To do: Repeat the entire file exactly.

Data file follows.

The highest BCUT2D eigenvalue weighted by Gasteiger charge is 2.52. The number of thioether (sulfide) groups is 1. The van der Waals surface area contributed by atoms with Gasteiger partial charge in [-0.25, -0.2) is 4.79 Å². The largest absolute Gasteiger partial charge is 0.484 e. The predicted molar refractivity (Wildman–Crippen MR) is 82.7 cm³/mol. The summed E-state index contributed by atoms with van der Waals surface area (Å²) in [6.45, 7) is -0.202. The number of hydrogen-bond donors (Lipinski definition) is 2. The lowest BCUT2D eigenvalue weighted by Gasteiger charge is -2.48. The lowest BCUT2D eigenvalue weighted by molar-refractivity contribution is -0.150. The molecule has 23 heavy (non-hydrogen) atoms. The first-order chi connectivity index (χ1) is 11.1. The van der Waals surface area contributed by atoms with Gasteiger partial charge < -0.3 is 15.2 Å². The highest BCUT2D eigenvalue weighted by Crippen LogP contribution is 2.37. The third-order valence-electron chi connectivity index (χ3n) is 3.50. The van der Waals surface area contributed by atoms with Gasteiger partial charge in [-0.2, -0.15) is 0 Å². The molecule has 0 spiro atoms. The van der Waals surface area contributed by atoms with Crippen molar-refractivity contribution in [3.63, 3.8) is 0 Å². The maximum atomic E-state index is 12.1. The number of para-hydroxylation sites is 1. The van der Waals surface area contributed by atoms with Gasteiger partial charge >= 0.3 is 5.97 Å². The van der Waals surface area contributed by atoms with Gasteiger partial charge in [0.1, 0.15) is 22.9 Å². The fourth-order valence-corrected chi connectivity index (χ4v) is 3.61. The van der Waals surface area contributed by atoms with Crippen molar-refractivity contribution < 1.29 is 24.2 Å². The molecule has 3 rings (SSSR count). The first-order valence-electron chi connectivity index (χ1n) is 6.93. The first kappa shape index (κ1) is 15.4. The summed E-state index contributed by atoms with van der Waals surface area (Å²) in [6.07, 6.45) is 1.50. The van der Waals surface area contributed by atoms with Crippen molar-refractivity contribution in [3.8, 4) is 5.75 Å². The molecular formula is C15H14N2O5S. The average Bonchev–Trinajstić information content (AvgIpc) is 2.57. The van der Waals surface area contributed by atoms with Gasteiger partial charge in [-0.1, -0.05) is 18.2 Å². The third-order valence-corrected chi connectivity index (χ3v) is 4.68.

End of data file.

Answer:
The highest BCUT2D eigenvalue weighted by Gasteiger charge is 2.52. The number of thioether (sulfide) groups is 1. The van der Waals surface area contributed by atoms with Gasteiger partial charge in [-0.25, -0.2) is 4.79 Å². The largest absolute Gasteiger partial charge is 0.484 e. The predicted molar refractivity (Wildman–Crippen MR) is 82.7 cm³/mol. The summed E-state index contributed by atoms with van der Waals surface area (Å²) in [6.45, 7) is -0.202. The number of hydrogen-bond donors (Lipinski definition) is 2. The lowest BCUT2D eigenvalue weighted by Gasteiger charge is -2.48. The lowest BCUT2D eigenvalue weighted by molar-refractivity contribution is -0.150. The molecule has 23 heavy (non-hydrogen) atoms. The first-order chi connectivity index (χ1) is 11.1. The van der Waals surface area contributed by atoms with Gasteiger partial charge < -0.3 is 15.2 Å². The highest BCUT2D eigenvalue weighted by Crippen LogP contribution is 2.37. The third-order valence-electron chi connectivity index (χ3n) is 3.50. The van der Waals surface area contributed by atoms with Gasteiger partial charge in [-0.2, -0.15) is 0 Å². The molecule has 0 spiro atoms. The van der Waals surface area contributed by atoms with Crippen molar-refractivity contribution in [3.63, 3.8) is 0 Å². The maximum atomic E-state index is 12.1. The number of para-hydroxylation sites is 1. The van der Waals surface area contributed by atoms with Gasteiger partial charge >= 0.3 is 5.97 Å². The van der Waals surface area contributed by atoms with Gasteiger partial charge in [0.1, 0.15) is 22.9 Å². The fourth-order valence-corrected chi connectivity index (χ4v) is 3.61. The van der Waals surface area contributed by atoms with Crippen molar-refractivity contribution < 1.29 is 24.2 Å². The molecule has 3 rings (SSSR count). The first-order valence-electron chi connectivity index (χ1n) is 6.93. The first kappa shape index (κ1) is 15.4. The summed E-state index contributed by atoms with van der Waals surface area (Å²) in [6.07, 6.45) is 1.50. The van der Waals surface area contributed by atoms with Crippen molar-refractivity contribution in [3.8, 4) is 5.75 Å². The molecular formula is C15H14N2O5S. The average Bonchev–Trinajstić information content (AvgIpc) is 2.57. The van der Waals surface area contributed by atoms with Gasteiger partial charge in [-0.1, -0.05) is 18.2 Å². The third-order valence-corrected chi connectivity index (χ3v) is 4.68.